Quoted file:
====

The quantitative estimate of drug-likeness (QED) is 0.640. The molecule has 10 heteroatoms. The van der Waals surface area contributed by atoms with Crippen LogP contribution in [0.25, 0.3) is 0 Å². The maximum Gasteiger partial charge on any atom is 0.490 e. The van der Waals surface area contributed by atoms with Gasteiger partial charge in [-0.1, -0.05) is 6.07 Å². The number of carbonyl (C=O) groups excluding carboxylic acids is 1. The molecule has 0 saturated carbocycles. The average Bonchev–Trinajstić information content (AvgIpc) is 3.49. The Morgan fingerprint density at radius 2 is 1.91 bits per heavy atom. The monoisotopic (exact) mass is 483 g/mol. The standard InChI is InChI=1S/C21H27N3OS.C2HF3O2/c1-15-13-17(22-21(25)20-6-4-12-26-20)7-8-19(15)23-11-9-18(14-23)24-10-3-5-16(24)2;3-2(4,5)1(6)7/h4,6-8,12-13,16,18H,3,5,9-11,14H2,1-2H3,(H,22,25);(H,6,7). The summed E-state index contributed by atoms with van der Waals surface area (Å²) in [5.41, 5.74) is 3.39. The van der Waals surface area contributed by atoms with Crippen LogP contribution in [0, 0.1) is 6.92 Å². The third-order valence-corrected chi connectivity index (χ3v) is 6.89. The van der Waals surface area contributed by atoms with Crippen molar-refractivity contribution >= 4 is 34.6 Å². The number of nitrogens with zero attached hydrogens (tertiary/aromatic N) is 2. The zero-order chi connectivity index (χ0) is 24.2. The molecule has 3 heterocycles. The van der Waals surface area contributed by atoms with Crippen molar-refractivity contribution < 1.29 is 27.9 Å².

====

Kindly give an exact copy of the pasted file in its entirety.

The quantitative estimate of drug-likeness (QED) is 0.640. The molecule has 10 heteroatoms. The van der Waals surface area contributed by atoms with Crippen LogP contribution in [0.25, 0.3) is 0 Å². The maximum Gasteiger partial charge on any atom is 0.490 e. The van der Waals surface area contributed by atoms with Gasteiger partial charge in [-0.1, -0.05) is 6.07 Å². The number of carbonyl (C=O) groups excluding carboxylic acids is 1. The molecule has 0 saturated carbocycles. The average Bonchev–Trinajstić information content (AvgIpc) is 3.49. The Morgan fingerprint density at radius 2 is 1.91 bits per heavy atom. The monoisotopic (exact) mass is 483 g/mol. The standard InChI is InChI=1S/C21H27N3OS.C2HF3O2/c1-15-13-17(22-21(25)20-6-4-12-26-20)7-8-19(15)23-11-9-18(14-23)24-10-3-5-16(24)2;3-2(4,5)1(6)7/h4,6-8,12-13,16,18H,3,5,9-11,14H2,1-2H3,(H,22,25);(H,6,7). The summed E-state index contributed by atoms with van der Waals surface area (Å²) in [5.41, 5.74) is 3.39. The van der Waals surface area contributed by atoms with Crippen LogP contribution in [0, 0.1) is 6.92 Å². The third-order valence-corrected chi connectivity index (χ3v) is 6.89. The van der Waals surface area contributed by atoms with Crippen molar-refractivity contribution >= 4 is 34.6 Å². The number of nitrogens with zero attached hydrogens (tertiary/aromatic N) is 2. The zero-order chi connectivity index (χ0) is 24.2. The molecule has 3 heterocycles. The van der Waals surface area contributed by atoms with Crippen molar-refractivity contribution < 1.29 is 27.9 Å².